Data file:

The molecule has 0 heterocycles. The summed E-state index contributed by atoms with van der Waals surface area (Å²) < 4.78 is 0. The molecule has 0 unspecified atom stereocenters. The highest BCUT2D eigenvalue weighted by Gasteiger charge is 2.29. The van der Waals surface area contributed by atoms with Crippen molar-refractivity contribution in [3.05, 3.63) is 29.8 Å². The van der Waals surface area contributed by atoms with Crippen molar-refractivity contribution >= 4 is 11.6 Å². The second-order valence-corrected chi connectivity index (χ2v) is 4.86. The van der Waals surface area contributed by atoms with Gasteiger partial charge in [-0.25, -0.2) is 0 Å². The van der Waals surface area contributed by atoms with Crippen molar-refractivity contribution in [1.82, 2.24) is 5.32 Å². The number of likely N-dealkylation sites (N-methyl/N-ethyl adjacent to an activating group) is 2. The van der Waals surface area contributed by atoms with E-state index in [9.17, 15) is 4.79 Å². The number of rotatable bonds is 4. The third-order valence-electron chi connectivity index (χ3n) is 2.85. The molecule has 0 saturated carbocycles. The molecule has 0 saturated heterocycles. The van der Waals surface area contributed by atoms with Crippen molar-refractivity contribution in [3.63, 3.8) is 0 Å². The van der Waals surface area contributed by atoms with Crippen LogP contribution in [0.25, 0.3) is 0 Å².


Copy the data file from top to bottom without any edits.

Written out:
The molecule has 0 heterocycles. The summed E-state index contributed by atoms with van der Waals surface area (Å²) < 4.78 is 0. The molecule has 0 unspecified atom stereocenters. The highest BCUT2D eigenvalue weighted by Gasteiger charge is 2.29. The van der Waals surface area contributed by atoms with Crippen molar-refractivity contribution in [3.05, 3.63) is 29.8 Å². The van der Waals surface area contributed by atoms with Crippen molar-refractivity contribution >= 4 is 11.6 Å². The second-order valence-corrected chi connectivity index (χ2v) is 4.86. The van der Waals surface area contributed by atoms with Gasteiger partial charge in [-0.25, -0.2) is 0 Å². The van der Waals surface area contributed by atoms with Crippen molar-refractivity contribution in [1.82, 2.24) is 5.32 Å². The number of likely N-dealkylation sites (N-methyl/N-ethyl adjacent to an activating group) is 2. The van der Waals surface area contributed by atoms with E-state index in [9.17, 15) is 4.79 Å². The number of rotatable bonds is 4. The third-order valence-electron chi connectivity index (χ3n) is 2.85. The molecule has 0 saturated carbocycles. The molecule has 0 saturated heterocycles. The van der Waals surface area contributed by atoms with Crippen molar-refractivity contribution in [3.63, 3.8) is 0 Å². The van der Waals surface area contributed by atoms with Crippen LogP contribution in [0.25, 0.3) is 0 Å².